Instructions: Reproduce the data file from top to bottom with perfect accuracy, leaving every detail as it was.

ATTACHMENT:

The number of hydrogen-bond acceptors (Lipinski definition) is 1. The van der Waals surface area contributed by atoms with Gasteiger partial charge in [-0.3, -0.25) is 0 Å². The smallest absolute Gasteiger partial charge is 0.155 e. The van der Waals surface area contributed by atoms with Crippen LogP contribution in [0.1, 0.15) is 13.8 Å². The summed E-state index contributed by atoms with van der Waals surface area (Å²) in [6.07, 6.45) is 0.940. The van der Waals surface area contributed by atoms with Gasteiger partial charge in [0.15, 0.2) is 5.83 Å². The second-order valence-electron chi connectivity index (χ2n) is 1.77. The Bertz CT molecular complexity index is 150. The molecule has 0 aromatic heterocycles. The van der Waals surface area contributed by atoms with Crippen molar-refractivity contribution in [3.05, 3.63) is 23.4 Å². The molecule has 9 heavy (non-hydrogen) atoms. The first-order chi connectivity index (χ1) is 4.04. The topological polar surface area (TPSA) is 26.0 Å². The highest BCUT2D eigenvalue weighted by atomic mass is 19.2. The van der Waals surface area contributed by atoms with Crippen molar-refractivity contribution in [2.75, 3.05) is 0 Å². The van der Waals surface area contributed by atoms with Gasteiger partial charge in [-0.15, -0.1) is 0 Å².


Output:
The number of hydrogen-bond acceptors (Lipinski definition) is 1. The van der Waals surface area contributed by atoms with Gasteiger partial charge in [-0.3, -0.25) is 0 Å². The smallest absolute Gasteiger partial charge is 0.155 e. The van der Waals surface area contributed by atoms with Crippen LogP contribution in [0.1, 0.15) is 13.8 Å². The summed E-state index contributed by atoms with van der Waals surface area (Å²) in [6.07, 6.45) is 0.940. The van der Waals surface area contributed by atoms with Gasteiger partial charge in [0.15, 0.2) is 5.83 Å². The second-order valence-electron chi connectivity index (χ2n) is 1.77. The Bertz CT molecular complexity index is 150. The molecule has 0 aromatic heterocycles. The van der Waals surface area contributed by atoms with Crippen molar-refractivity contribution in [3.05, 3.63) is 23.4 Å². The molecule has 9 heavy (non-hydrogen) atoms. The first-order chi connectivity index (χ1) is 4.04. The topological polar surface area (TPSA) is 26.0 Å². The highest BCUT2D eigenvalue weighted by atomic mass is 19.2. The van der Waals surface area contributed by atoms with Crippen molar-refractivity contribution in [2.75, 3.05) is 0 Å². The van der Waals surface area contributed by atoms with Gasteiger partial charge in [-0.15, -0.1) is 0 Å².